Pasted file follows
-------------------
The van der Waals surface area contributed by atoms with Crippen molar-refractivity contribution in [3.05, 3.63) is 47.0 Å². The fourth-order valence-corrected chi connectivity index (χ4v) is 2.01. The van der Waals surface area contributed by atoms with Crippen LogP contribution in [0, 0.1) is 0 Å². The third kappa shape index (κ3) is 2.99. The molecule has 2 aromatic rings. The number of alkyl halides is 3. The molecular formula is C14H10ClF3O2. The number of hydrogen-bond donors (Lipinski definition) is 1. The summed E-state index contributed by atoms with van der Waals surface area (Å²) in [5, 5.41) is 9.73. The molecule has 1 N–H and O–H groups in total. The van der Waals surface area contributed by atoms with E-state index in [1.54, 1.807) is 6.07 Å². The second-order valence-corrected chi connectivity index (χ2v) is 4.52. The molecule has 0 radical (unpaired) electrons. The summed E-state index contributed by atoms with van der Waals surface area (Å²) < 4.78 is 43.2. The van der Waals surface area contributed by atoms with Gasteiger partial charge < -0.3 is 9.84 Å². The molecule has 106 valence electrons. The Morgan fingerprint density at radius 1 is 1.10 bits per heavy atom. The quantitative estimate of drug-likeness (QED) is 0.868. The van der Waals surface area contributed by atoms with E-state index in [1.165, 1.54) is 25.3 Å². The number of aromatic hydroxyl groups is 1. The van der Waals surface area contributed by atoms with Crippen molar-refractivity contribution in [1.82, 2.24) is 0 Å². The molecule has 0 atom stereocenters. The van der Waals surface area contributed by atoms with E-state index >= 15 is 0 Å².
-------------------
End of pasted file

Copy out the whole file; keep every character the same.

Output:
The van der Waals surface area contributed by atoms with Crippen molar-refractivity contribution in [3.05, 3.63) is 47.0 Å². The fourth-order valence-corrected chi connectivity index (χ4v) is 2.01. The van der Waals surface area contributed by atoms with Crippen LogP contribution in [0, 0.1) is 0 Å². The third kappa shape index (κ3) is 2.99. The molecule has 2 aromatic rings. The number of alkyl halides is 3. The molecular formula is C14H10ClF3O2. The number of hydrogen-bond donors (Lipinski definition) is 1. The summed E-state index contributed by atoms with van der Waals surface area (Å²) in [5, 5.41) is 9.73. The molecule has 1 N–H and O–H groups in total. The van der Waals surface area contributed by atoms with E-state index in [1.54, 1.807) is 6.07 Å². The second-order valence-corrected chi connectivity index (χ2v) is 4.52. The molecule has 0 radical (unpaired) electrons. The summed E-state index contributed by atoms with van der Waals surface area (Å²) < 4.78 is 43.2. The van der Waals surface area contributed by atoms with Gasteiger partial charge < -0.3 is 9.84 Å². The molecule has 106 valence electrons. The Morgan fingerprint density at radius 1 is 1.10 bits per heavy atom. The quantitative estimate of drug-likeness (QED) is 0.868. The van der Waals surface area contributed by atoms with E-state index in [1.165, 1.54) is 25.3 Å². The number of aromatic hydroxyl groups is 1. The van der Waals surface area contributed by atoms with Crippen molar-refractivity contribution in [1.82, 2.24) is 0 Å². The molecule has 0 atom stereocenters. The van der Waals surface area contributed by atoms with E-state index >= 15 is 0 Å².